Wednesday, August 20, 2014

Reclaiming the Lost - 5 Ways to Restore the Church

The hardest part of a task is the beginning. Writing that first sentence, running the first step, lifting the first weight, knocking down the first wall is half the battle. After we overcome the fear of the beginning, inertia starts to build and carries us through. As I wrote about yesterday, that can carry us to some really terrible directions.

Or we can use it for good.

The old couch can be made new again. The chalkboard of mistakes can be wiped clean. We are continually offered a new chance to start fresh, forgetting what has been left behind. The only thing that pulls us away is our own momentum.

red_scaffold (guess where berlin) by jonas_k, on Flickr
Creative Commons Creative Commons Attribution-Noncommercial-Share Alike 2.0 Generic License   by  jonas_k 

Here are five changes to transfer our momentum in positive and health directions:

1. Give up on numerical growth

Let's face the music -- numbers are a terrible indicator of church health. The number of butts in the seats on Sunday morning speak to popularity -- not spiritual health. They can get up and leave as easy as they sat down. Depending on numbers to indicate success is a unhealthy and unhelpful metric, and it only pushes leaders to focus more on the shock and popular methods, rather than journeying with people through the decades.

Jesus demonstrated something very different in His ministry. Read about it in John 6.

2. Take responsibility for your spiritual health

No one is going to pull you into heaven. You get there on the grace of God alone. No pastor can pray, teach or lead you into heaven. Theologians use two terms to describe our process of salvation: justification and sanctification. 

Justification was the act of Jesus dying on the cross -- we are justified before God and made holy through that one act.

Sanctification is a process that is more involved. It is the process of being made more like God, and it is not a single moment, but speaks to the Christian struggle. Day in and day out, you and the Holy Spirit walking side by side working on your flaws, your weaknesses and your sins.

If you look back on the past year, are you closer to God today than you were then? Do you look more like Jesus or are the two individuals indistinguishable? Dare to walk with God and let Him change you.

3. Stop neglecting your community

We have become a generation of drive by Christians. We drive by our communities to get to our bastions of faith, and then drive right past them again back to our homes. The poor, the broken, the widows and the orphans are standing in front of us.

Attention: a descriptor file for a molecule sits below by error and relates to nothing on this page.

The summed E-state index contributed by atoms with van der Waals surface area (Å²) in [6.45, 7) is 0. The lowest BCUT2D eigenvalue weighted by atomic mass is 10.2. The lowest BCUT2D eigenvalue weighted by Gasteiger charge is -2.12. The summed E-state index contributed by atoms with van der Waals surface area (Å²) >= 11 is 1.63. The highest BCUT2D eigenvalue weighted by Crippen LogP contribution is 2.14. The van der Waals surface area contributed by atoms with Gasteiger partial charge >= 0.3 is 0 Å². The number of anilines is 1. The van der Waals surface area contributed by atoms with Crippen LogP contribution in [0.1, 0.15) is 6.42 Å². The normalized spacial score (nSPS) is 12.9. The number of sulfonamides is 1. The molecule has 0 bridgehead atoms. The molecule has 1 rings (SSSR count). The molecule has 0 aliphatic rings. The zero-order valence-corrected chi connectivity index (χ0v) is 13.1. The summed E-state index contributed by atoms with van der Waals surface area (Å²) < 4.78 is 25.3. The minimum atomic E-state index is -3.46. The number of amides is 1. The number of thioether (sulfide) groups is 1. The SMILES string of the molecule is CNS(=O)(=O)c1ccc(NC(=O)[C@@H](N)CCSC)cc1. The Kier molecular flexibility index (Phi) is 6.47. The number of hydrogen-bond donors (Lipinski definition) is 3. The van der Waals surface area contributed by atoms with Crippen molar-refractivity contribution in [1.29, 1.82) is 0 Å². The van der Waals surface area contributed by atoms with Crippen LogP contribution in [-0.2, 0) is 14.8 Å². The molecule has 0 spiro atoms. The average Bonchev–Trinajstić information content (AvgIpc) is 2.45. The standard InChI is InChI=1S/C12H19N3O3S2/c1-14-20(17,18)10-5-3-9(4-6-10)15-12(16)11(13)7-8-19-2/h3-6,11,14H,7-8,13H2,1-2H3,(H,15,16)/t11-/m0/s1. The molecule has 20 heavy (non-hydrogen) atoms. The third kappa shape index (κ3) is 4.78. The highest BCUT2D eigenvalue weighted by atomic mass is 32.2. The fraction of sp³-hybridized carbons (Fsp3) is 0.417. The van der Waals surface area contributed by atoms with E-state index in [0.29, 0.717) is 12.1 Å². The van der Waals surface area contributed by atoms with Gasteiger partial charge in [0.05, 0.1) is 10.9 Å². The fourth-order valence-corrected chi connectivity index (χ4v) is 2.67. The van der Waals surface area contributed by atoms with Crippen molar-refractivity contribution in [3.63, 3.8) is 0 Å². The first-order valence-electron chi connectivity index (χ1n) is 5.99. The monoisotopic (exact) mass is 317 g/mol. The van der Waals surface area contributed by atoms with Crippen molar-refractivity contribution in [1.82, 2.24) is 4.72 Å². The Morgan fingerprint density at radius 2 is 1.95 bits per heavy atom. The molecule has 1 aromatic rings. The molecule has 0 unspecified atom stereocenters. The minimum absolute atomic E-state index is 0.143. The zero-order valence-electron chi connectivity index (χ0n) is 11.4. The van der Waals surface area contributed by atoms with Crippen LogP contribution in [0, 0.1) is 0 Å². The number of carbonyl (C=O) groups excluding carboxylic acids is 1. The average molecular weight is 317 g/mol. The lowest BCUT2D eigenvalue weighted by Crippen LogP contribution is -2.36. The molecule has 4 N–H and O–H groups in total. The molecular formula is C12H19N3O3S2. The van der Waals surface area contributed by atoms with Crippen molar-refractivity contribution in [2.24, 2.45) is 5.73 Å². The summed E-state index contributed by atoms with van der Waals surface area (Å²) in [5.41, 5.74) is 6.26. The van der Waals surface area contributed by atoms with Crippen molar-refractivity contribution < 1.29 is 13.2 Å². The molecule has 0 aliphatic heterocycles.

Are you involved in setting these injustices right? Do you know the people in your community? Are you a part of the community that knows and cares about the people around them?

Do not mistake that for saying that you are a part of a community that talks about it. Actions speak a million words. God does not care about our good intentions, He demands our action.

4. Give up your desire for control

Jesus taught us to lay down our arms, to surrender our pride to Him. He led Israel out of Egypt and asked them to trust Him for food, shelter, water -- and He delivered. Now God is asking you to trust Him to lead you home to glory.

Yet we clutch at our sinful natures like a child to their blankie. It is immature, weak and petty. Like a man or woman reaching maturity, it is time to let go of our old comforts and walk boldly into our new calling.

Then you look like His Church.

5. Recognize you are the problem

You are the problem. So am I. We eagerly await the time when Jesus will return and we will be free from the sin that constricts our souls and tries to drag us away from Him.

So why do we spend so much time picking on other people's faults as though we were perfect? We worry about the smudge on their clothes when we are smeared in oil. Other's sin is just that -- theirs. When you are perfect, you earn a right to start judging them for theirs.

Walk humbly with one another and speak with a great deal of fear and oceans of love. You'll find that the problem that once drove you to madness fades away quickly. After all, when we are so unlovable, it becomes a simple matter to pour undeserved love on others.

What did I miss? How would you reclaim your church and community?

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